What are you looking forward most to the Isle of Wight festival or Hyde Park and why? VICTORIA: I can’t choose… both are amazing festivals and well known to us, and we are incredibly lucky and honoured to be taking part in both!! LUKE: They will both be great but Isle of Wight maybe has the edge for me because of its history and also we might get to stay on and check the festival out.
You guys are set for a very busy year any holiday plans or is it all just work, work, work at the moment and where would you go if you had the time? VICTORIA: We are super busy at the moment, and love every second of it but we realise its important to step away sometimes, take a break and come back to projects with a fresh pair of ears to make sure you are doing good work. Getting out of the studio is essential but holidays and breaks are always spontaneous. I hate making plans in advance as I often find it heart-wrenching having to leave my instruments behind. I’d love to travel round Iceland for a month or two, maybe convert a bus into a little studio and just travel and record along the way… and then carry on driving round the whole wide world for a few years!
Prelude : Having caught the first leg of this monumental tour, back in October last year at the ABC in Glasgow, I found yet again the venue was heaving. Numan’s Scottish shows have been sell-outs for years, such is his rebirth and rise in popularity. So when the dates for Savage part 2 were released, seeing the Assembly Rooms as one of the venues, made me think wow, Good Time.
Gary Numan:vocals, guitars and synths Dave Brooks: keyboards Richard Beasly:drums Steve Harris:rhythm guitar Tim Muddyman:bass
The Event: I arrived early with eager anticipation of collecting the golden tickets for tonight’s capacity show. The Night’s opening act a trio of musicians from Los Angeles. Who took their musical lead from classic goth, The Mission and Sisters era. Nightmare Air played a short but very well received set. that warmed the room up nice. I absolutely loved Savage Part 1. At the ABC in Glasgow. Its darkness complemented the Lyrical feel and the Eastern Menace. within the album and its stage interpretation. Savage (Songs From a Broken World) Punched high and its releases heralded rave reviews everywhere for the first time since the Early 80’s. Numan was back, Sending waves of excitement amongst Gary’s Numanoids. It was a fantastic gig. Glasgow always rocks, but it is a venue built for Rock N Roll Purpose.
Unlike The Assembly Rooms in Edinburgh. Rhe last time I was there was in my professional capacity of Clairvoyant. I had a table on the stage that Gary was performing on. I always did love the chandeliers. So I wondered beforehand. Would Savage Part 2 work in The Assembly Rooms? Well that is a really good question. Having been a long-serving Numanoid myself and seen him perform live regularly since the first time in 1983. I have to say that he has always cut the mustard live, no matter how dodgy some of his mid period musical output was. Live, he was always awesome. But The Assembly rooms is just not built for Rock N Roll. The sound engineer deserved a medal last night, I didnae envy his job. It pushed Gary though he had to put that bit more effort in to deliver, Savage Part 2, I was expecting the tunes he didnae play on part 1. It was pretty much the same, Only without the Sound production of a purpose-built Rock N Roll venue. And more like Gary on the stage of the church hall. The venue swallowed the sound. It is very nice to look at, but it distracted from the reason we were their man.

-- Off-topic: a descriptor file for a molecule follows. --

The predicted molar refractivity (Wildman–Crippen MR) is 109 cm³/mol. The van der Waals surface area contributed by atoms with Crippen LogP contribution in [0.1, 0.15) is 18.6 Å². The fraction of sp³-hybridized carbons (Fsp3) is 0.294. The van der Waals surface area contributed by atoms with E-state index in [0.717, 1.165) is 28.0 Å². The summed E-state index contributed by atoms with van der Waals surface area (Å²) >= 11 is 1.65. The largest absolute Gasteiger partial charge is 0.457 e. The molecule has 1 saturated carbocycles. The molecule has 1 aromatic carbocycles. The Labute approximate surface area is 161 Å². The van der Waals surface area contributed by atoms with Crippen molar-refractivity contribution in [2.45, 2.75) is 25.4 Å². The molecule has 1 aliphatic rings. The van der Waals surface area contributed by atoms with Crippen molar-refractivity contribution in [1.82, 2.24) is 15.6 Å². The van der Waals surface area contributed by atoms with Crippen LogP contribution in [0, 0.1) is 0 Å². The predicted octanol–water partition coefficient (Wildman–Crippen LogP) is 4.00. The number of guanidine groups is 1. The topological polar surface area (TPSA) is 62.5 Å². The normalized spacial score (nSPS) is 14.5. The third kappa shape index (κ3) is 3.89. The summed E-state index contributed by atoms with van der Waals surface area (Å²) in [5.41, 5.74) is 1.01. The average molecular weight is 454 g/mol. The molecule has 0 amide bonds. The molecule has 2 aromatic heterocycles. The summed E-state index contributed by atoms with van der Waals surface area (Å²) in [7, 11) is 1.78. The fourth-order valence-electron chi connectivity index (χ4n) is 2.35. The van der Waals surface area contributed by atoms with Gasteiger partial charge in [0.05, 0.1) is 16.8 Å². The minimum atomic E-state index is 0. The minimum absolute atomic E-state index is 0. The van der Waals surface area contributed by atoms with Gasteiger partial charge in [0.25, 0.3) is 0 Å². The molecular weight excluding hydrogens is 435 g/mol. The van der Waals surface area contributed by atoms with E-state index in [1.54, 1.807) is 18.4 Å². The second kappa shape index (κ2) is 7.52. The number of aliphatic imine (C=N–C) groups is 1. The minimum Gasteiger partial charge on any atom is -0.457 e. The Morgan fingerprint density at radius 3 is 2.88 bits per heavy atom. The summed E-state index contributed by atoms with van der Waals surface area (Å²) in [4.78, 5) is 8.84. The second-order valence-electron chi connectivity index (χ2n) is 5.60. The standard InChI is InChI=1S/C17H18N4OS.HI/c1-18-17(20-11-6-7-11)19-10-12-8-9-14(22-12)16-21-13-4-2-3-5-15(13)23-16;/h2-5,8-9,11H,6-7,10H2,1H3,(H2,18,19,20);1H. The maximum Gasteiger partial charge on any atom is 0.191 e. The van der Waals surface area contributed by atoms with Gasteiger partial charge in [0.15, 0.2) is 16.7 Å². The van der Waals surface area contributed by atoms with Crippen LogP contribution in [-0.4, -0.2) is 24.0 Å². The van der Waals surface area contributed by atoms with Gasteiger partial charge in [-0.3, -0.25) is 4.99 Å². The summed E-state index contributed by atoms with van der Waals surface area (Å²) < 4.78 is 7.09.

Numan’s touring band are brilliant and they are part of the reason Gary has risen up the Rock N Roll ranks, in recent years his stage performances have seen the dark lord of gloom become much more fluid. The album before Savage (Songs From A Broken World) was Splinter (Songs From a Broken Mind) As the titles suggest, the work that they embody is nae joy and salvation, But it is very good. The band perform them with musical dexterity and complete rock n roll grace. Dripping Darling, soakin’. The chemistry of the band is very evident, It was hard work for all the members because they knew the limitations of the sound..The overall tune selection was captivating and yes it was exciting. But yet it wasnae The ABC in Glasgow. Interestingly, the last time I saw Numan in Edinburgh, was at the HMV Picture House, on The Pleasure Principle 30th Anniversary tour. that felt flat too.